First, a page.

Ericson: What about metastatis, when cancer cells such as melanoma cells break away from the main tumor and spread through the body?
Wang: You want to detect metastasis early. When melanoma cells circulate in the bloodstream or in the lymph vessels, we can, again, using the melanin as a contrast, try to detect it while the concentration of melanoma cells are still low. You want to catch the melanoma early.
Ericson: And I hear that you are also developing ways to monitor response to chemotherapy. Tell me about that.
Wang: We have an active grant working on early prediction of chemotherapy response. The current practice for chemotherapy is that the entire treatment may last about eight weeks. We can't really tell the response very well using standard imaging techniques. And as a result, sometimes the patient goes through the better part of the course only to find out this is not the right drug for this patient. Any chemotherapy has a systemic side effect. So that can be on the one hand very costly and on the other hand very painful – especially when it's not efficacious to this patient. So we have to add functional imaging capability to monitor this response. And by using photoacoustics, we can provide functional parameters such as the oxygen saturation. By adding the functional parameters, the hope is that we will be able to predict. Our goal is to detect the response within the first two weeks of chemotherapy. If this is the right drug, we should continue the course. If it's not, we should change course.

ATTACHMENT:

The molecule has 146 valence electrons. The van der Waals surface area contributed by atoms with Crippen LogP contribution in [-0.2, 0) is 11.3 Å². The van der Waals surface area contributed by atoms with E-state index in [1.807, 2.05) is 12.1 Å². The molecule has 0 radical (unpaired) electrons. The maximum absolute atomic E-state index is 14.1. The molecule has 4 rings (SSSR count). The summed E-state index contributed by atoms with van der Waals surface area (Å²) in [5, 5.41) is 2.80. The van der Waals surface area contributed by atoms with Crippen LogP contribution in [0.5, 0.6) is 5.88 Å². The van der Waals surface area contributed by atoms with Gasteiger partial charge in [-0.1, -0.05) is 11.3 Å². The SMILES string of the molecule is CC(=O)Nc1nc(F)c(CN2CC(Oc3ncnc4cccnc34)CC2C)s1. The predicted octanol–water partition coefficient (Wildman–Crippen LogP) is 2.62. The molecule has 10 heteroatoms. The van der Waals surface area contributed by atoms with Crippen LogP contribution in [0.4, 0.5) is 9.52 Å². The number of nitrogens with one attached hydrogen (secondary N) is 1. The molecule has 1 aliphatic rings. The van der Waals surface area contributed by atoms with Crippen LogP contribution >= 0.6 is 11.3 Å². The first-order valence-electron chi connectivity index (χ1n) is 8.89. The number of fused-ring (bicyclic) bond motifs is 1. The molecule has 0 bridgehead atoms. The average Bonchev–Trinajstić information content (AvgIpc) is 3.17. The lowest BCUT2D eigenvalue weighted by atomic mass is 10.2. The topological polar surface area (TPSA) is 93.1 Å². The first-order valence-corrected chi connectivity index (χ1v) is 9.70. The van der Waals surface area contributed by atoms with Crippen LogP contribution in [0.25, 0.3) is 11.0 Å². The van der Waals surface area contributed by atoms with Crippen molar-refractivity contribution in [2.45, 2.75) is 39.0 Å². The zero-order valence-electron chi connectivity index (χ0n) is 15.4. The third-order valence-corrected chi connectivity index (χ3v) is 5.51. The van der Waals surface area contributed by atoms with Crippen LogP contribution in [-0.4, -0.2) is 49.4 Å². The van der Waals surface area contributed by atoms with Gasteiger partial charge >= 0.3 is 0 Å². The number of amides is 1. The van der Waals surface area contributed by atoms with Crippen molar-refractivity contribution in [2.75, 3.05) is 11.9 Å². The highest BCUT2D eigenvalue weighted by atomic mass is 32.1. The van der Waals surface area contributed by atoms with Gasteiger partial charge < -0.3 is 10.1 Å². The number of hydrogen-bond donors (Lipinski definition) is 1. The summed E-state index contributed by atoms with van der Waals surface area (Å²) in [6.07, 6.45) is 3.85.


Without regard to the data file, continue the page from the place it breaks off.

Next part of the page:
Ericson: And your group was one of the first to begin development of photoacoustic imaging. When was that?
Wang: In 2003, our lab published the first functional brain imaging in small animals, and that really excited the whole field. The field has more than quadrupled in size since then. So there are multiple groups in the world exploring different potential applications while they develop the technologies further. You're talking about full-body small-animal imaging all the way down to capillary-level imaging through photoacoustic microscopy. And there are preclinical applications as well as clinical applications. We can study drug screening to discover new drugs. We can study brain functions. We can image gene activities through reporter genes. We can detect molecular features specific to cancer. We can also miniaturize our device, making it small enough to be used for monitoring of the gastrointestinal tract and colon cancer.
Ericson: How soon can we walk into our doctors' offices and get photoacoustic tomography?
Wang: We have started doing clinical experiments, with more coming soon. Unfortunately, this is a long developing process. The good news is that both large companies and small companies are commercializing photoacoustic tomography in various forms.
Ericson: Dr. Wang, thank you for joining us today. It was very interesting.
Wang: My pleasure.
Ericson: If you are interested in finding out about photoacoustic tomography and the work of Dr. Wang and his lab, you can go to the lab’s Web site. It's oilab.seas.wustl.edu. That's the address for the optical imaging laboratory in the School of Engineering and Applied Science at Washington University in St. Louis. Again that's oilab.seas.wustl.edu.